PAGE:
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Association of Routine Preoperative Frailty Assessment With 1-Year Postoperative Mortality.

Varley PR, Buchanan D, Bilderback A, Wisniewski MK, Johanning J, Nelson JB, Johnson JT, Minnier T, Hall DE. Association of Routine Preoperative Frailty Assessment With 1-Year Postoperative Mortality. JAMA surgery. 2023 May 1; 158(5):475-483.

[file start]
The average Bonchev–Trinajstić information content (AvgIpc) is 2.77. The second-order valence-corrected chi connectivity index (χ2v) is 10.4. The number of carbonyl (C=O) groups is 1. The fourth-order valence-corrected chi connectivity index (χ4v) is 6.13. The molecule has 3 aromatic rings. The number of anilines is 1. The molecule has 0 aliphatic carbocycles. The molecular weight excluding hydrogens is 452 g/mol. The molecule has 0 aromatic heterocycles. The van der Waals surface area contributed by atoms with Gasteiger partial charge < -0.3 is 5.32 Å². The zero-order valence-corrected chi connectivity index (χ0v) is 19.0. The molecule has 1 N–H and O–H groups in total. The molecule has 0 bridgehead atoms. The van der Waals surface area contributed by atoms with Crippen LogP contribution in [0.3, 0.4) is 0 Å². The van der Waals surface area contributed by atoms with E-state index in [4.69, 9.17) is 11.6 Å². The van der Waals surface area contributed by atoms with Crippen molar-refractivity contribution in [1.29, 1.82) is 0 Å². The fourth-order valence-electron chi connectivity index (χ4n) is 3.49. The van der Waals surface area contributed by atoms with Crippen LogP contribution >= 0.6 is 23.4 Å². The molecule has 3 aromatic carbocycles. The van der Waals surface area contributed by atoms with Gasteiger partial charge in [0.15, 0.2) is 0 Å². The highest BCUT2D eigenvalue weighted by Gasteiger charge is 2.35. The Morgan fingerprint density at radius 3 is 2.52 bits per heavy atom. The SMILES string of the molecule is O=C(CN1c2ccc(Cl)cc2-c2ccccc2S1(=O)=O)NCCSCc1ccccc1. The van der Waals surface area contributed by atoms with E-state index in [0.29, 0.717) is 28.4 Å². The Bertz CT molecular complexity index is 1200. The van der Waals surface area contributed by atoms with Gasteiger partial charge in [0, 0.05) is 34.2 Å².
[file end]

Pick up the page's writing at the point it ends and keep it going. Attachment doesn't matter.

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IMPORTANCE: Patient frailty is a known risk factor for adverse outcomes following surgery, but data are limited regarding whether systemwide interventions related to frailty are associated with improved patient outcomes. OBJECTIVE: To evaluate whether a frailty screening initiative (FSI) is associated with reduced late-term mortality after elective surgery. DESIGN, SETTING, AND PARTICIPANTS: This quality improvement study with an interrupted time series analysis used data from a longitudinal cohort of patients in a multihospital, integrated health care system in the US. Beginning in July 2016, surgeons were incentivized to measure frailty with the Risk Analysis Index (RAI) for all patients considering elective surgery. Implementation of the BPA occurred in February 2018. The cutoff for data collection was May 31, 2019. Analyses were conducted between January and September 2022. EXPOSURES: The exposure of interest was an Epic Best Practice Alert (BPA) used to identify patients with frailty (RAI 42) and prompt surgeons to document a frailty-informed shared decision-making process and consider additional evaluation by a multidisciplinary presurgical care clinic or the primary care physician. MAIN OUTCOMES AND MEASURES: The primary outcome was 365-day mortality after the elective surgical procedure. Secondary outcomes included 30-day and 180-day mortality as well as the proportion of patients referred for additional evaluation based on documented frailty. RESULTS: A total of 50 463 patients with at least 1 year of postsurgical follow-up (22 722 before intervention implementation and 27 741 after) were included (mean [SD] age, 56.7 [16.0] y; 57.6% women). Demographic characteristics, RAI score, and operative case mix, as defined by Operative Stress Score, were similar between time periods. After BPA implementation, the proportion of frail patients referred to a primary care physician and presurgical care clinic increased significantly (9.8% vs 24.6% and 1.3% vs 11.4%, respectively; both P < .001). Multivariable regression analysis demonstrated an 18% reduction in the odds of 1-year mortality (0.82; 95% CI, 0.72-0.92; P < .001). Interrupted time series models demonstrated a significant slope change in the rate of 365-day mortality from 0.12% in the preintervention period to -0.04% in the postintervention period. Among patients triggering the BPA, estimated 1-year mortality changed by -4.2% (95% CI, -6.0% to -2.4%). CONCLUSIONS AND RELEVANCE: This quality improvement study found that implementation of an RAI-based FSI was associated with increased referrals of frail patients for enhanced presurgical evaluation. These referrals translated to a survival advantage among frail patients of similar magnitude to those observed in a Veterans Affairs health care setting, providing further evidence for both the effectiveness and generalizability of FSIs incorporating the RAI.

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